As Citroën’s SM turns 50, we trace an unlikely inspiration.
During a cocktail party at the French consulate in Detroit in 1960 – it is not known if any Ferrero Rochers were served – Citroën president Pierre Bercot met a man by the name of Henry de Ségur Lauve. Present as an interpreter because of his excellent command of both French and English, de Ségur Lauve was soon engaged in animated conversation with Bercot as the Citroën boss discovered that the Franco-American had considerable previous experience in car design.
Born in 1910, in Montclair, New Jersey, Henry de Ségur Lauve’s family had roots that went all the way back to the French colonists who established New Orleans. As was expected of a young man of his background, Henry was schooled in France and Switzerland. He started his design career in the early 1930’s in Paris, not in the automotive field but as a fashion designer and illustrator for magazines and advertising agencies.
It was not until 1939, when he spotted an ad in the New York Times by General Motors, that de Ségur Lauve would enter the automotive design field. GM invited designers “with French or Italian experience” to apply. Naturally de Ségur Lauve did so, produced a portfolio of sketches and was interviewed by no less a figure than Bill Mitchell.
Mitchell liked what he saw and de Ségur Lauve was added to the GM styling team. He would stay with GM until the late fifties; some of his notable contributions were the grille treatment for the 1950 Buick, elements of the 1951 Buick LeSabre Concept car and the 1953 Chevrolet Corvette as well as many interior design ideas that added colour and glamour. By the end of the decade however, he became increasingly disenchanted with the direction GM styling was taking and resigned.
Back at the consulate, Bercot asked de Ségur Lauve what he thought of Citroën styling. De Ségur Lauve replied that it was a difficult question to answer as ideas on car design between the USA and France were so different. He added that in his opinion this was the main reason for Citroën’s disappointing sales in America.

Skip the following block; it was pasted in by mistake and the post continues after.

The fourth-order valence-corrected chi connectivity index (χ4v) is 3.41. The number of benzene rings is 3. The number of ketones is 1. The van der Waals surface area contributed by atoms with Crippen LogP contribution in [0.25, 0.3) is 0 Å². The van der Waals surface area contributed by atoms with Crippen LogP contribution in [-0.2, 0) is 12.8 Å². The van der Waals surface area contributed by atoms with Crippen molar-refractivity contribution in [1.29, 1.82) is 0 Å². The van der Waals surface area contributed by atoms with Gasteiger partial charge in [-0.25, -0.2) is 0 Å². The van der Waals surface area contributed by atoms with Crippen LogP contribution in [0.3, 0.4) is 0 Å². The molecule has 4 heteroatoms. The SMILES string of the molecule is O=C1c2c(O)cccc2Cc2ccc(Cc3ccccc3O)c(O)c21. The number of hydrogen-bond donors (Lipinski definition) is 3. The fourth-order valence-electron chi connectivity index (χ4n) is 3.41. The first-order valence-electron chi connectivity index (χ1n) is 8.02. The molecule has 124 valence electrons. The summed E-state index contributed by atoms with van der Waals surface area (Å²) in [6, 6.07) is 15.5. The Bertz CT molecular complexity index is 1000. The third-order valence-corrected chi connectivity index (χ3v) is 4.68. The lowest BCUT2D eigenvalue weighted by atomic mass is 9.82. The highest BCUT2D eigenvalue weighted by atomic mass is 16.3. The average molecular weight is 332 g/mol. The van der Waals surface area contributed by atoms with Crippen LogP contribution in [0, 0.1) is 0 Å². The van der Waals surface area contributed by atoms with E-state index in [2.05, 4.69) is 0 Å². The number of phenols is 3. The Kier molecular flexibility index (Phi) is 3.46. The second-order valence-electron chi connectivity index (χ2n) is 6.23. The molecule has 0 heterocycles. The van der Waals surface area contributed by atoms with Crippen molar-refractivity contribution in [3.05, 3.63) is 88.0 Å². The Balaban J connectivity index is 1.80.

Bercot reacted by inviting de Ségur Lauve to come to Paris to discuss the matter further. There is reason to believe that some managers of Citroën were – the success of the DS notwithstanding – of the opinion at the time that Flaminio Bertoni was perhaps not, or not anymore, the right person to be at the helm of Citroën styling, prompting Bercot to see if de Ségur Lauve might be a suitable addition to the Bureau d’Etudes.
De Ségur Lauve brought along several design sketches to his appointment in Paris, unsurprisingly they all displayed a distinct New World flavour. When Bertoni found out shortly afterwards he was livid and informed Bercot that he would refuse to accept any help from this Américain, even if he was of French descent and educated in Europe. It turned out that Bertoni got his way as he would remain the sole and undisputed head of Citroën styling until his sudden death in 1964.
However, Bercot was enamoured enough of de Ségur Lauve’s work that he continued to commission design proposals from de Ségur Lauve anyway- keeping them out of sight of Bertoni, naturally. This semi-clandestine business relationship would continue until the early seventies. Bertoni’s successor Robert Opron seems to have been more open to outside
suggestions, and because of this at least one eventual production car almost certainly was in part influenced by de Ségur Lauves ideas: the SM.
Lauve’s ideas to Americanise the DS were interesting but only served to prove that it is nigh on impossible to change or facelift a superb design and get a pleasing result, let alone an improvement. The late Bertoni will no doubt have smirked from his cloud high above. Apart from the aesthetics, it would no doubt have been much too costly anyway to produce these designs considering the tiny market share Citroën had on the American continent.
But look at de Ségur Lauve’s design sketches for the interior of a coupé codenamed Véhicule S at the time and it is undeniable: here is -apart from the round instruments and different steering wheel- the dashboard of the SM. Ditto for the sketch of the front seat.
The rendering of the light blue sedan, probably a proposal for the Véhicule L – the car that would ultimately become the CX- is also interesting. Its front end treatment is reminiscent of the 1972 GS-based Bertone Camargue concept car.
When Citroën became part of PSA, de Ségur Lauve’s French connection was severed. Back in America, he did styling work for electric cars of the Electric Auto Corporation, the Silver Volt GT and Silver Voltair. He also designed an office building for a close business relation. De Ségur Lauve remained active in the classic car concours world and passed away on the 1st of September 1998, the day before his 88th birthday.
How did de Ségur Lauve look back on his time working for Citroën? Having produced so many design sketches over a long period, with only the interior of the SM as tangible proof of his efforts, was he not disappointed?
Not at all: “Some people warned me that Citroën would quickly end the deal, but that is not what happened. For years, I flew to Paris a couple of times a year, and was provided with a loaner car by Citroën which I used to travel through Europe while making sketches. I have only good memories of this episode!”